Despite the importance of CP-AMPARs in synaptic regulation and pathology, the molecular processes activated by Ca2+ influx through these receptors is unknown. In this study, we took advantage of genetically altered mice lacking GluR2 (GluR2−/−) or having a reduced level of GluR2 (GluR2+/−) to present evidence that a distinct synaptic signaling underlies this CP-AMPAR-dependent LTP.
CP-AMPAR-dependent LTP at CA1 synapses
We have previously demonstrated that GluR2 mutants exhibit high Ca2+ permeability and inward rectification as well as an enhanced form of plasticity at CA1 synapses facilitated by Ca2+ influx through both NMDARs and CP-AMPARs , . The utilization of an NMDAR antagonist such as D,L-AP5 allowed us to specifically isolate plasticity induced through CP-AMPARs, and thus investigate the molecular mechanisms underlying long-lasting synaptic increases induced by Ca2+ influx through these receptors. Therefore, in the present study we used hippocampal slices prepared from these mice to investigate CP-AMPAR-induced synaptic plasticity by performing both field and whole-cell patch-clamp recordings at the CA1 synapses. In wild-type animals, a brief high frequency stimulation (HFS, 2 trains of 100 Hz lasting 1 second) produced a long-lasting increase in field excitatory postsynaptic potentials (fEPSPs) that could be completely blocked by application of 100 µM D,L-AP5 (vehicle = 149±5.1%; D,L-AP5 = 103±1.6%; P<0.001) during the induction phase, indicating that this form of LTP was completely NMDAR-dependent (Figure 1A). In contrast, a significant amount of LTP was generated with the same induction protocol in GluR2−/−mice (166±8%; P<0.001) despite the presence of 100 µM D,L-AP5 (Figure 1B). To test whether this NMDAR-independent LTP could be induced by other stimulation protocols, we utilized theta burst stimulation (TBS), which is considered to be more physiologically relevant. As shown in Figure 1C,D, this protocol generated a significant amount of LTP during both extracellular (141±3.1%; P<0.001) and whole cell recordings (229±10.5%; P<0.001) in knockout slices in the presence of the NMDAR antagonist, in stark contrast to wild-type animals (Figure S1; control = 217±8.6%; D,L-AP5 = 102±14%; P<0.001). To determine the persistence of LTP induced through CP-AMPARs, we delivered multiple trains of HFS (4 trains of 100 Hz at 20 second intervals), which are commonly used induce a long-lasting (or a late phase) LTP (L-LTP). Utilizing this protocol, a CP-AMPAR dependent L-LTP (Figure 2B) was prominent in D,L-AP5-perfused GluR2−/−slices (228±20%; P<0.001). One potential problem with the above experiment was that all the AMPARs in GluR2−/−mice lack the GluR2 subunit, which may rarely occur under normal physiological or pathological conditions. GluR2−/−mice may also suffer developmental compensations that could lead to changes in neuronal signaling processes. Therefore, we utilized the GluR2+/−(heterozygous) mice, where the level of total GluR2 protein is reduced and both GluR2-containing and GluR2-lacking AMPARs are expressed at CA1 synapses. In addition, GluR2+/−mice are completely indistinguishable from the wild-type animals in growth and behavioral responses as opposed to GluR2−/−mice, which have multiple deficits . As shown in Figure 2B, long-lasting L-LTP was also clearly generated in GluR2+/−mice in the presence of 100 µM D,L-AP5 (149±6.2%; P<0.001). This CP-AMPAR dependent L-LTP shared the characteristic dependence of longer-lasting forms of plasticity on the formation of new proteins , where plasticity induced in both wild-type (vehicle treated = 186±12.1%; anisomycin = 133±7.3%; P = 0.006) and GluR2+/−slices (D,L-AP5+vehicle = 163±10.8%; D,L-AP5+anisomycin = 106±7.3%; P = 0.002) was significantly reduced (Figure 2C,D) under the administration of the protein synthesis inhibitor anisomycin (25 µM). These results indicate that CP-AMPARs can induce various types of long-lasting synaptic plasticity at CA1 synapses, including a previously undemonstrated form of protein synthesis-dependent L-LTP that is NMDAR-independent.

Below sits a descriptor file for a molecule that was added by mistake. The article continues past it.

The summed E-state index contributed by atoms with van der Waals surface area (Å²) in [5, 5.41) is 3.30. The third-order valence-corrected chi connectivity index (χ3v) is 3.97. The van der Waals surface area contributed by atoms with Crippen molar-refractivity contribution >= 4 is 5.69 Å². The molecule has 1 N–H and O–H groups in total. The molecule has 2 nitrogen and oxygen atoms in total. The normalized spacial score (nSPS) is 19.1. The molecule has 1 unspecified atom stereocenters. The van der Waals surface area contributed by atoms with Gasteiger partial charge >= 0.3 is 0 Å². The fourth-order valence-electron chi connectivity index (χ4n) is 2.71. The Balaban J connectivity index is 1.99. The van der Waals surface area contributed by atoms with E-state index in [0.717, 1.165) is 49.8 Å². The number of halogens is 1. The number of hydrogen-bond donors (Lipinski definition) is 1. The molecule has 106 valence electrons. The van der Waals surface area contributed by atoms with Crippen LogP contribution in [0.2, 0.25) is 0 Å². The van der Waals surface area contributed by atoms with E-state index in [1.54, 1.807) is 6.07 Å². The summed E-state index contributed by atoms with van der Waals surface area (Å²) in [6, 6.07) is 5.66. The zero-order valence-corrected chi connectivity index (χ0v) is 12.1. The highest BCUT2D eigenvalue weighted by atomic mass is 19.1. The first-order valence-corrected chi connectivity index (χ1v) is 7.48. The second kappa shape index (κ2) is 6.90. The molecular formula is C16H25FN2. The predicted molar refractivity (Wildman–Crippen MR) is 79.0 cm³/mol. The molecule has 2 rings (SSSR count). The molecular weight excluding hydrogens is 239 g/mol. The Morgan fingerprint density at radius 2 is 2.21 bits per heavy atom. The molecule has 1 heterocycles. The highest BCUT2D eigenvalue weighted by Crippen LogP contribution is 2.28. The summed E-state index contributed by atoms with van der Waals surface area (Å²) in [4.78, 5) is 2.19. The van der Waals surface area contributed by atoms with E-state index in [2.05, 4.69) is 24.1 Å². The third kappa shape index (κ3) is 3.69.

(A, B) D,L-AP5 completely inhibited NMDAR-dependent LTP induced by 2 trains of 100 Hz (as indicated by arrow) in (A) GluR2+/+slices (vehicle, n = 5; D,L-AP5, n = 5; P<0.001) but not CP-AMPAR-dependent LTP in (B) GluR2−/−slices (D,L-AP5, n = 6; P<0.001). (C, D) Robust LTP induced in GluR2−/−slices by TBS (as indicated by arrow) in the presence of D,L-AP5 in (C) field EPSP recordings (D,L-AP5, n = 6; P<0.001) and (D) whole-cell recordings (D,L-AP5, n = 6; P<0.001). All field EPSP recordings of CP-AMPAR-dependent LTP in GluR2 mutants involved the addition of 100 µM D,L-AP5 to perfusate 15 minutes prior to induction, lasting until 5 minutes post-induction, while all whole-cell studies of CP-AMPAR dependent LTP involved 100 µM D,L-AP5 being perfused during the entire recording period. Error bars represent SEM.